James Beedy jamesbeedy at gmail.com
Mon Jun 5 20:03:15 UTC 2017

This raises the question: why do we need a provider -> controller affinity
at all?

On Mon, Jun 5, 2017 at 12:23 PM, Nicholas Skaggs <
nicholas.skaggs at canonical.com> wrote:

> On 06/03/2017 02:56 AM, John Meinel wrote:
>> You can add a manually provisioned machine to any model, as long as there
>> is connectivity from the machine to the controller. Now, I would have
>> thought initial setup was initiated by the Controller, but its possible
>> that initial setup is actually initiated from the client.
>> Once initial setup is complete, then it is definitely true that all
>> connections are initiated from the agent running on the controlled machine
>> to the controller. The controller no longer tries to socket.connect to the
>> machine. (In 1.X 'actions' were initiated via ssh from the controller, but
>> in 2.X the agents listen to see if there are any actions to run like they
>> do for all other changes.)
>> Now, given that he added a model into "us-east-1" if he ever did just a
>> plain "juju add-machine" or "juju deploy" (without --to) it would
>> definitely create a new instance in AWS and start configuring it, rather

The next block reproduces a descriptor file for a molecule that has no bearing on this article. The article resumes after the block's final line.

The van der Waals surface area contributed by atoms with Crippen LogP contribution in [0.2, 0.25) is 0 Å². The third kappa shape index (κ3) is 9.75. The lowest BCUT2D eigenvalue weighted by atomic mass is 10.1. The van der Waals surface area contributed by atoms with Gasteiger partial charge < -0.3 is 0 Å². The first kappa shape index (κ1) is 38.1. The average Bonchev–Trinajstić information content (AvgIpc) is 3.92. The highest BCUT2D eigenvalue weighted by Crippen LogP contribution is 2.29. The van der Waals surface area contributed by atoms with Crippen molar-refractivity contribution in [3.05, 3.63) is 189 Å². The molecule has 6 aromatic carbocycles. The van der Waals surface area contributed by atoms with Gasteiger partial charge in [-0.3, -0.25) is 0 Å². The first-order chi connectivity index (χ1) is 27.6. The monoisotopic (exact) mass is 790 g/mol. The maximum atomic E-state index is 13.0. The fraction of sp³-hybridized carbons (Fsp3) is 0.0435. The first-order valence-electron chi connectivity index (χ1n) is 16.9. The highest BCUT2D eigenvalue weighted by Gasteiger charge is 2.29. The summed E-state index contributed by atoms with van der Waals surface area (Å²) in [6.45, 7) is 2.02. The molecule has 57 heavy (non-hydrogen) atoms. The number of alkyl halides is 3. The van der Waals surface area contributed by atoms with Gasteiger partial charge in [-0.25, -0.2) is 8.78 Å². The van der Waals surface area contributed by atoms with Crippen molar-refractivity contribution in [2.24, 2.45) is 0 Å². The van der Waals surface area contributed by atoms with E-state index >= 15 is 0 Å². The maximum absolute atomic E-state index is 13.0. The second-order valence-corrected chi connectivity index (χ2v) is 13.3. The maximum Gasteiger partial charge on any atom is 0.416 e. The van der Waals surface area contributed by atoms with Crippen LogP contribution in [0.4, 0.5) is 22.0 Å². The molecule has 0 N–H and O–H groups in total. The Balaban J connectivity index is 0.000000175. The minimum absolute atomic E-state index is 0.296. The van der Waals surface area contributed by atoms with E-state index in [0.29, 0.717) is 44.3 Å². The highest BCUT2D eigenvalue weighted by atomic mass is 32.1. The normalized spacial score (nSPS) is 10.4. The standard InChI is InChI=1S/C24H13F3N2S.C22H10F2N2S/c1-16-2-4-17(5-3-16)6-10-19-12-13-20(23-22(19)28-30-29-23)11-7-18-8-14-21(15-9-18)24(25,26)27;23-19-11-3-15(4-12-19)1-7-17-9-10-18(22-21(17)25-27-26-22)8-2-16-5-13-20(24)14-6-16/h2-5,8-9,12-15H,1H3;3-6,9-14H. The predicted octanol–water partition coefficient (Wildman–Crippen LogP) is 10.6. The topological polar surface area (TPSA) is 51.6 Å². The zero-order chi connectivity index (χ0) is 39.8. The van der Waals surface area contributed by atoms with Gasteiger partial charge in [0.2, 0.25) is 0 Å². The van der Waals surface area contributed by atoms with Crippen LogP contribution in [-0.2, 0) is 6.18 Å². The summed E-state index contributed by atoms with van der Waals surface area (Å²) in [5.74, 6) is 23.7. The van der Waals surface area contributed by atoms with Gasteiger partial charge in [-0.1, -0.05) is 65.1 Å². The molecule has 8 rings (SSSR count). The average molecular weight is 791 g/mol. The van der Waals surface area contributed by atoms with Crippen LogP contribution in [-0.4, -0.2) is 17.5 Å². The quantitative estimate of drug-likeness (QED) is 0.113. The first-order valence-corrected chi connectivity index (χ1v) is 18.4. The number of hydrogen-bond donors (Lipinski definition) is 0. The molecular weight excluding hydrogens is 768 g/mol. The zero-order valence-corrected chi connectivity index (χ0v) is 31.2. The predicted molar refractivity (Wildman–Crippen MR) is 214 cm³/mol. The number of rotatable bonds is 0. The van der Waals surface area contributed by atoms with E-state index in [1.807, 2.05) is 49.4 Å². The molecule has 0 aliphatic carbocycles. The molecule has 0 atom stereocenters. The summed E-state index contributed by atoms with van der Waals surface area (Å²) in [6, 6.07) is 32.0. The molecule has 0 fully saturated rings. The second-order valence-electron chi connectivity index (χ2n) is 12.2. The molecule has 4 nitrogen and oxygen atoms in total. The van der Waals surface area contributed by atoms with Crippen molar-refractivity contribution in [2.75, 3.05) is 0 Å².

>> than from your VM.
> Is it possible for us to convey the model's proper location, even when
> using jaas? He's in effect lying to the controller which does have the
> knock-on affect of weird behavior.
>> Which is why using something like the "lxd provider" would be a more
>> natural use case, but according to James the sticking point is having to
>> set up a controller in the first place. So "--to lxd:0" is easier for them
>> to think about than setting up a provider and letting it decide how to
>> allocate machines.
>> Note, it probably wouldn't be possible to use JAAS to drive an LXD
>> provider, because *that* would have JAAS be trying to make a direct
>> connection to your LXD agent in order to provision the next machine.
>> However "--to lxd:0" has the local juju agent (running for 'machine 0')
>> talking to the local LXD agent in order to create a container.
> If this is a useful case, could we define it as a mode of operation and
> have juju just work in such a scenario? It's an interesting mix of allowing
> the benefits of jaas for manually provisioned machines and environments.
> Just eliminating the weird behaviors and having to pretend it's a known
> cloud / provider could be useful. An assume nothing mode if you will.
> Nicholas
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